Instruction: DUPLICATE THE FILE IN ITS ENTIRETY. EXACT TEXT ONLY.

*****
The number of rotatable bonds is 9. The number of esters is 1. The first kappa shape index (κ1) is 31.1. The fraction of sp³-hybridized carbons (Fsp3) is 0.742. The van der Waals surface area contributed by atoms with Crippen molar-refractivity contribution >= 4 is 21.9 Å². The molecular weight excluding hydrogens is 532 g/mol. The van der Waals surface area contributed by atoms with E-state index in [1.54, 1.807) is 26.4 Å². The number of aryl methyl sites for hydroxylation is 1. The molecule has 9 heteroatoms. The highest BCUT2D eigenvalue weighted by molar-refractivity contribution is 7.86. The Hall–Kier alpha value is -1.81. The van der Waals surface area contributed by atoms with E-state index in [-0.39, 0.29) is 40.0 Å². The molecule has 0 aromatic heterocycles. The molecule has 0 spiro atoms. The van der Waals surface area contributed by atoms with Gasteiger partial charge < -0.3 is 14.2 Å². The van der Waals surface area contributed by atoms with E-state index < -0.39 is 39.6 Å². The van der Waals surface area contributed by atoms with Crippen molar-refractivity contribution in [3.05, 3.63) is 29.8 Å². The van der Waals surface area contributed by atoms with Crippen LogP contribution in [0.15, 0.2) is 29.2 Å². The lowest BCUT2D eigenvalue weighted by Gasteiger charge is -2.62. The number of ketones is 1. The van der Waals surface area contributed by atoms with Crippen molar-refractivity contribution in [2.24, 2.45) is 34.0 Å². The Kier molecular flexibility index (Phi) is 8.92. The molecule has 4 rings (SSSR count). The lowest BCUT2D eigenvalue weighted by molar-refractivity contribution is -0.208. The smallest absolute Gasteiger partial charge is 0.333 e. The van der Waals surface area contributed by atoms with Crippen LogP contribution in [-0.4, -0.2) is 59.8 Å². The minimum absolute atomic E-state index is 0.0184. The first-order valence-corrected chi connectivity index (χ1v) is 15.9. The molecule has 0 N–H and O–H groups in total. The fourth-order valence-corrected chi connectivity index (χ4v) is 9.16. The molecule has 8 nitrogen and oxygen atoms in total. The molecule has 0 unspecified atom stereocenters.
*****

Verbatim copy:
The number of rotatable bonds is 9. The number of esters is 1. The first kappa shape index (κ1) is 31.1. The fraction of sp³-hybridized carbons (Fsp3) is 0.742. The van der Waals surface area contributed by atoms with Crippen molar-refractivity contribution >= 4 is 21.9 Å². The molecular weight excluding hydrogens is 532 g/mol. The van der Waals surface area contributed by atoms with E-state index in [1.54, 1.807) is 26.4 Å². The number of aryl methyl sites for hydroxylation is 1. The molecule has 9 heteroatoms. The highest BCUT2D eigenvalue weighted by molar-refractivity contribution is 7.86. The Hall–Kier alpha value is -1.81. The van der Waals surface area contributed by atoms with E-state index in [-0.39, 0.29) is 40.0 Å². The molecule has 0 aromatic heterocycles. The molecule has 0 spiro atoms. The van der Waals surface area contributed by atoms with Gasteiger partial charge < -0.3 is 14.2 Å². The van der Waals surface area contributed by atoms with E-state index < -0.39 is 39.6 Å². The van der Waals surface area contributed by atoms with Crippen molar-refractivity contribution in [3.05, 3.63) is 29.8 Å². The van der Waals surface area contributed by atoms with Crippen LogP contribution in [0.15, 0.2) is 29.2 Å². The lowest BCUT2D eigenvalue weighted by Gasteiger charge is -2.62. The number of ketones is 1. The van der Waals surface area contributed by atoms with Crippen molar-refractivity contribution in [2.24, 2.45) is 34.0 Å². The Kier molecular flexibility index (Phi) is 8.92. The molecule has 4 rings (SSSR count). The lowest BCUT2D eigenvalue weighted by molar-refractivity contribution is -0.208. The smallest absolute Gasteiger partial charge is 0.333 e. The van der Waals surface area contributed by atoms with Crippen LogP contribution in [-0.4, -0.2) is 59.8 Å². The minimum absolute atomic E-state index is 0.0184. The first-order valence-corrected chi connectivity index (χ1v) is 15.9. The molecule has 0 N–H and O–H groups in total. The fourth-order valence-corrected chi connectivity index (χ4v) is 9.16. The molecule has 8 nitrogen and oxygen atoms in total. The molecule has 0 unspecified atom stereocenters.